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Park and Garden
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The building or site itself may lie within the boundary of more than one authority.

Greater London Authority
Kensington and Chelsea (London Borough)
National Grid Reference:
TQ 25719 77766


Mid C19 public cemetery designed by architect Benjamin B Baud, previously assistant to Sir Jeffrey Wyatville. J C Loudon, author and landscape designer, was consulted regarding appropriate planting.


The West of London & Westminster Cemetery Company was formed in 1836 when an Act of Parliament was passed for establishing cemeteries for the 'Interment of the Dead, Northward, Southward and Eastward of the Metropolis'. The company was authorised to develop a c 16ha cemetery to the west of London. The site proposed for this cemetery was surrounded by fields and market gardens and was bordered to the west by the Kensington Canal. The majority of the land, which belonged to Lord Kensington, was acquired by August 1839. An additional c 2ha on the south side was bought from the Equitable Gas Company. The land, formerly the site of brickworks and market gardens, was flat and lacked the varied topography of Highgate (qv) and Nunhead (qv) Cemeteries. It was described as 'having no natural attraction whatever ... not a tree and scarcely a shrub adorn the place' (Collinson 1840). The cemetery company appointed Stephen Geary (1797-1854), designer of Highgate Cemetery and founder of the London Cemetery Company, as company architect in 1837. David Ramsay, a nurseryman and contractor who had worked for Geary at Highgate, was the landscape gardener. Together they submitted designs and tenders for the proposed cemetery but in 1838 the Board of Directors decided to hold a public competition. This was won by Benjamin Baud (1807-75), who had previously assisted Sir Jeffrey Wyatville (1766-1840) with improvements to Windsor Castle (qv) and had submitted unsuccessful designs for the new Houses of Parliament in 1835. To overcome the constraints of the site his scheme relied on architectural drama for its impact. Brompton was a classical conception with dramatic vistas and spaces, in a rural setting. In addition to Baud the company employed Issac Finnemore, a landscape gardener, and J C Loudon as a consultant for laying out the grounds; plants and trees were supplied by Smith's of Islington and Buchanan and Olroyd of Cambridge. Building work started in 1839 and the cemetery was consecrated in June 1840, the first burial taking place a few weeks later. The building works and the landscaping were far from complete however and the North Lodge had to be used as a temporary chapel, the Anglian Chapel being eventually completed in 1842. Baud's extravagant ideas and a slow initial uptake of burial plots appears to have led the directors into financial difficulties. Baud's designs were therefore altered, building specifications were skimped, and serious faults appeared in the catacombs; in 1843 Baud was dismissed.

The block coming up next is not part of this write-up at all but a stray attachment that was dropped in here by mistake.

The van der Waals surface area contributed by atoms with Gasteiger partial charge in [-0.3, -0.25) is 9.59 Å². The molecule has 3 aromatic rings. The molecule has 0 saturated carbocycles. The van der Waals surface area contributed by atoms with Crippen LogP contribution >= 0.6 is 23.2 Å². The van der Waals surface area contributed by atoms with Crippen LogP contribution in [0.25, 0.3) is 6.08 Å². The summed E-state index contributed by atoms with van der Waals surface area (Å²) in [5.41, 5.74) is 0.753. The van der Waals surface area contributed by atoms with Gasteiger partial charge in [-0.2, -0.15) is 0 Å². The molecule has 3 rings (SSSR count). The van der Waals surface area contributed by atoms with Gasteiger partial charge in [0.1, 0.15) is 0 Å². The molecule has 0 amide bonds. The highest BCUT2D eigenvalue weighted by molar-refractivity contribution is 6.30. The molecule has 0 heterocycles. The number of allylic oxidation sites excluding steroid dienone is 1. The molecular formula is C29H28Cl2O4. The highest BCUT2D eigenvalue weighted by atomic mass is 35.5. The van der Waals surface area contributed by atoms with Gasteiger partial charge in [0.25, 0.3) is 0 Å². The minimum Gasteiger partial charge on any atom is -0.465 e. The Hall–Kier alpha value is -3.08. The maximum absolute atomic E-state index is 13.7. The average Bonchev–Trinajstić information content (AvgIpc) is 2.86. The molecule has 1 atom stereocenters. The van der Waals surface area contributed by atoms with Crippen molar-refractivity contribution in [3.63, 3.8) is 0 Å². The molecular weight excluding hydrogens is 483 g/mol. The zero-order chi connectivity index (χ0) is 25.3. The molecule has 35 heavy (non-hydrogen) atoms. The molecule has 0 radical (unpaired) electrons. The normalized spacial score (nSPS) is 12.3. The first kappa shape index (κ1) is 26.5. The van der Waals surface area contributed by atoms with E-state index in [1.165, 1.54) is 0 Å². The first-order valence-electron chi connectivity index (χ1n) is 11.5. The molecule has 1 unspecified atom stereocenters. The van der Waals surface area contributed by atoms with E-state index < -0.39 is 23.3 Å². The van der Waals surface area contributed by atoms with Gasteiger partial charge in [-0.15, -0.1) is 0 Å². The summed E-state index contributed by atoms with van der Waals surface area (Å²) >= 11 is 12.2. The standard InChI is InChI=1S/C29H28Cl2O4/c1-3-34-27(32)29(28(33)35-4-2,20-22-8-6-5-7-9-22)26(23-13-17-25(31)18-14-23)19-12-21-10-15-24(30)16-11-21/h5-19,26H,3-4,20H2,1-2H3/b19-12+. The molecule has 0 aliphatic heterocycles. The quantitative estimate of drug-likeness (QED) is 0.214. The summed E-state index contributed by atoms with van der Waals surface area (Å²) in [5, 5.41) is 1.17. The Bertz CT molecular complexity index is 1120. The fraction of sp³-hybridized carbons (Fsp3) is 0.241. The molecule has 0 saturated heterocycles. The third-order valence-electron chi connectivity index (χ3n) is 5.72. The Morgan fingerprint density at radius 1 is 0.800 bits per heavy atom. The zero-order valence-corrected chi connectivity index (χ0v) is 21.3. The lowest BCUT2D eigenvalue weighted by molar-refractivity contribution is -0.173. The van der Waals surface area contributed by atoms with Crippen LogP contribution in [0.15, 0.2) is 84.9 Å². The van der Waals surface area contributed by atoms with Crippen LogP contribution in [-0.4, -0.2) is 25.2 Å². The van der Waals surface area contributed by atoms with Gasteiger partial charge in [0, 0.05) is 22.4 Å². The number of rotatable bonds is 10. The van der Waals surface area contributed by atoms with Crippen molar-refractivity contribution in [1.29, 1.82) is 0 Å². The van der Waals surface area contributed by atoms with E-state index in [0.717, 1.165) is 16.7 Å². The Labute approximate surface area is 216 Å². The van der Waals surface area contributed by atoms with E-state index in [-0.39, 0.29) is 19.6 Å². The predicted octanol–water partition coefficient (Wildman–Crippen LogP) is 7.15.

Meanwhile the principle of commercial cemeteries was being debated by Parliament and in 1850 the Metropolitan Interments Act was passed granting the Government powers to purchase private cemeteries. Although the Act was repealed two years later, Brompton, at the insistence of the directors, was compulsorily purchased by the Board of Health at less than half the price asked for by the company. In 1854 the final meeting of the Board of Directors was held and the company was wound up.